Bishopstoke Park is being developed on the site of what was a large Victoria estate known simply, for many years, as The Mount. The first house was built on the site in 1844 by Walter Twynam and the property was originally called “Stoke Hill Cottage”.
Introducing The Mount
Bishopstoke Park's stunning centrepiece; The Mount, was originally built in 1844 and has been redeveloped over the years by a number of wealthy owners. Our painstaking refurbishment is the latest evolution of this much-loved building.
It is rumoured that the Rector and Dean of Winchester, Dr Thomas Garnier, who previously owned the Mount estate, was a keen botanist whose enthusiasm we have to thank for the stunning variety of trees around Bishopstoke Park.
Richard Gilman, another notable former resident of the Bishopstoke Mount, was involved in The Great Tea Race of 1866, where clippers laden with tea raced each other from China to London. This momentous event captured the public's fascination, and the now infamous race was eventually won by Gilman's ship; Taeping.
Thanks to Chris Humby of the Bishopstoke History Society, we are able to share with you the history of The Mount.
After returning to England from China around 1858, Richard James Gilman bought Stoke Hill Cottage. He enlarged the estate and extended the accommodation.
The estate was advertised for sale as The Mount, by auction, on 26th July 1870 and was described in the sale catalogue as a “freehold residential property in the healthy and highly esteemed Parish of Bishopstoke".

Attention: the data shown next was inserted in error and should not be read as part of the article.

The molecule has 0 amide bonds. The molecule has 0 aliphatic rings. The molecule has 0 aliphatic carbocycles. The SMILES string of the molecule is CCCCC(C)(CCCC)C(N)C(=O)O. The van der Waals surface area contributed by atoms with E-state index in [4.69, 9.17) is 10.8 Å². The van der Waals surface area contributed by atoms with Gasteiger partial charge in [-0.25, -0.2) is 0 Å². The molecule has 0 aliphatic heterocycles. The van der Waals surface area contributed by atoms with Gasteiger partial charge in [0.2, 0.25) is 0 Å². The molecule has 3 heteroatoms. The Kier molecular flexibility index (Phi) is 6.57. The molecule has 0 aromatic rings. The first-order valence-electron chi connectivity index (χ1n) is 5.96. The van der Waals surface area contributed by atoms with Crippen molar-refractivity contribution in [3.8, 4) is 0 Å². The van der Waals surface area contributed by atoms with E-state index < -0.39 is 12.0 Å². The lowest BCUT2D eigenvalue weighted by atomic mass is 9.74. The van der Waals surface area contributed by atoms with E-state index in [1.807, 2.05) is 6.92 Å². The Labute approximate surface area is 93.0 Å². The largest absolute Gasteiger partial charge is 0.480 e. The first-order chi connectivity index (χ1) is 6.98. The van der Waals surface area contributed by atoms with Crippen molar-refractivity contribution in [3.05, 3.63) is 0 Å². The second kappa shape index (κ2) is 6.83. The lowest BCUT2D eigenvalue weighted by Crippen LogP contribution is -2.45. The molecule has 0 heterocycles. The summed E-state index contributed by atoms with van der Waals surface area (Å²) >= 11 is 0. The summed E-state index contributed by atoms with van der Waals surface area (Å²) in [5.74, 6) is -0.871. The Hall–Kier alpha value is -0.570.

The gardens of The Mount had been the centre for many social gatherings in the village in the 1860s. Thomas Hargreaves continued to host events for various societies throughout the 1870s and 1880s, including a celebration for Queen Victoria’s Golden Jubilee in 1887.
Thomas Hargreaves, when in residence at The Mount, was a keen fisherman. In 1874 he was fined after defending what he considered long-standing public rights to fish along the towpath of the Itchen Navigation.
Following the death of Captain Hargreaves in 1891, The Mount estate was advertised for sale. The Morning Post of March 1892 described the house as: “A picturesque residence".
The Mount was purchased by Thomas Atkinson Cotton in 1892, his interest in ornithology led him to develop The Mount into one of the finest natural history museums and aviaries in the county.
After the arrival of the Cottons and their alteration of the house, The Mount once again became the centre for social gatherings in the village. There were many fetes and events held over the years and the marking of Queen Victoria’s Diamond Jubilee was something special.